I bought recently two Odroid HC4 microcomputers and 4 Seagate Barracuda 2 TB HDD with the intention to farm Chia on them. The HC4 platform used on ARM64 processor and has two SATA 3, which can be used to plug HDD or SSD drive to it. At work, we are checking out currently the OpenEBS project, which allows to build a Container Attached Storage for Kubernetes using local disks. I was curious, if I could use OpenEBS on those HC4 devices and create a CAS for a Kubernetes home lab.
At Botland I bought the Odroid HC4 devices and the required accessories:
- 2 x Odroid HC4 - Amlogic S905X3 Quad-Core 1,8GHz + 4GB RAM — 838 zł
- 2 x SanDisk Ultra 64 GB SD card, class 10 — 87,80 zł
- 2 x 15V/4A power supply — 125 zł
At xkom I bought four HDDs:
- 4 x Seagate Barracuda 2TB, 7200 RPM (ST2000DM008) — 956 zł
So the final bill was 2006,80 zł, which is around $550.
Installing k3s on Odroid HC4
I flashed the official Ubuntu Minimal images from hardkernel on the SD cards, plugged the hard drives to the SATA 3 slots and powered on the HC4 computers. First thing I noticed was, that the hard drive are loud. Very loud. I was using only SSDs on my PC for a couple of years and I forgot the sound of spinning disks. I wouldn’t put this in my bedroom.
I configured static IPs for the Odroids on my home router and decided to use k3s to create a Kubernetes cluster. I also changed the hostnames of the Odroids:
To create the k3s cluster I used k3sup:
# Install k3s server node $ k3sup install --ip 192.168.1.210 --user root # Join k3s agent node $ k3sup join --ip 192.168.1.211 --server-ip 192.168.1.210 --user root
k3sup saves the kubeconfig file to the cluster in your working directory, so you can configure
kubectl to the k3s cluster by executing:
$ export KUBECONFIG=$PWD/kubeconfig $ kubectl get nodes NAME STATUS ROLES AGE VERSION odroid-hc4-01 Ready master 41h v1.19.11+k3s1 odroid-hc4-02 Ready <none> 41h v1.19.11+k3s1
After I had the Kubernetes cluster ready I moved on to install OpenEBS on it.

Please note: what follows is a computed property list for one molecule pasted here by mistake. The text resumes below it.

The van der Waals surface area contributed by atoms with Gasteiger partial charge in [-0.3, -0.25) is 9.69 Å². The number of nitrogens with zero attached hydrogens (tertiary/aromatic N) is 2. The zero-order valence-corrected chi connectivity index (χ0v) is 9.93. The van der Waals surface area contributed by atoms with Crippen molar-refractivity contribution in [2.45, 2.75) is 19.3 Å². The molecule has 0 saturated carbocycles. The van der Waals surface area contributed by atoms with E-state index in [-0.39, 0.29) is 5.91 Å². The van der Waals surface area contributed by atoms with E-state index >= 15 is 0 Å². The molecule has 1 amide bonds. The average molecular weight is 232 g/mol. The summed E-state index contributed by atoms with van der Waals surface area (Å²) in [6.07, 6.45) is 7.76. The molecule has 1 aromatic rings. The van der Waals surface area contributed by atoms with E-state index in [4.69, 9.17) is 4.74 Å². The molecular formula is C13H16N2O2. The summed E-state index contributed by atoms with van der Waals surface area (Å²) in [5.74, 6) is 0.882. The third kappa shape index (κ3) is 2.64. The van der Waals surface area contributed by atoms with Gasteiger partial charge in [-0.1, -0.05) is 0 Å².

Using OpenEBS you can create a Container Attached Storage using local disks on your cluster nodes. This is useful, when you aren’t running on a cloud provider with a managed block storage offering or when you want to create a replicated storage class for a Kubernetes cluster in your home lab, and you don’t have an iSCSI disk array.
I followed the installation guide on their official documentation:
# Install and enable iSCSI initiator $ apt-get install open-iscsi $ systemctl enable --now iscsid # Install OpenEBS using Helm $ helm repo add openebs https://openebs.github.io/charts $ helm repo update $ helm install --namespace openebs --create-namespace openebs openebs/openebs
The OpenEBS Node Manager should automatically find available, unmounted disks on the nodes. I verified, if OpenEBS discovered my HDD drives and installed to Storage Classes:
$ kubectl get blockdevice -n openebs NAME NODENAME SIZE CLAIMSTATE STATUS AGE blockdevice-1a0d6f15e0044f96487d1529a4446e9a odroid-hc4-01 2000397868544 Unclaimed Active 24h blockdevice-5b01691835dd756c9fcdcfe6bd953b63 odroid-hc4-01 2000397868544 Unclaimed Active 24h blockdevice-f9537c7636fc1692ac5cf7dbc1209122 odroid-hc4-02 2000397868544 Unclaimed Active 20h blockdevice-7961db657eb3e5da183d5a281ffb1599 odroid-hc4-02 2000397868544 Unclaimed Active 24h
$ kubectl get storageclasses NAME PROVISIONER RECLAIMPOLICY VOLUMEBINDINGMODE ALLOWVOLUMEEXPANSION AGE local-path (default) rancher.io/local-path Delete WaitForFirstConsumer false 41h openebs-snapshot-promoter volumesnapshot.external-storage.k8s.io/snapshot-promoter Delete Immediate false 41h openebs-hostpath openebs.io/local Delete WaitForFirstConsumer false 41h openebs-device openebs.io/local Delete WaitForFirstConsumer false 41h openebs-jiva-default openebs.io/provisioner-iscsi Delete Immediate false 41h
So now we have 3 additional storage classes to use:
openebs-hostpath(Local PV Hostpath) — creates a PV using local hostpath, by default
/var/openebs/local. So you could mount for e.g. your disk under this path, and it will be used for the PVs.
openebs-device(Local PV Device) — claims an available block device, mounts it, creates a filesystem and uses for the PV. Using this class you get the full performance of the drive, but you can create only 1 PV per blockdevice, and it is not replicated.
openebs-jiva-default(Jiva) — uses the Jiva storage engine to provision PVs. It’s an older solution and is only recommended for smaller workload and when you don’t need features like snapshots.
There are also two other storage engines, which you have to install separably:
- cStor - most mature and recommended engine. Supports SAN multipath and snapshots, so can be considered for production and HA workloads. Drawback is, that it’s really slow, compared to the raw device performance.
- Mayastor - new, still experimental storage engine. Offers much better performance than Jiva and cStor, but for now lacks some features like multipath or snapshots. It also does not support ARM64 architecture so I wasn’t able to test Mayastor on my Odroid cluster.
The cStor operator and provisioner must be installed separately. I used their Helm chart to install it: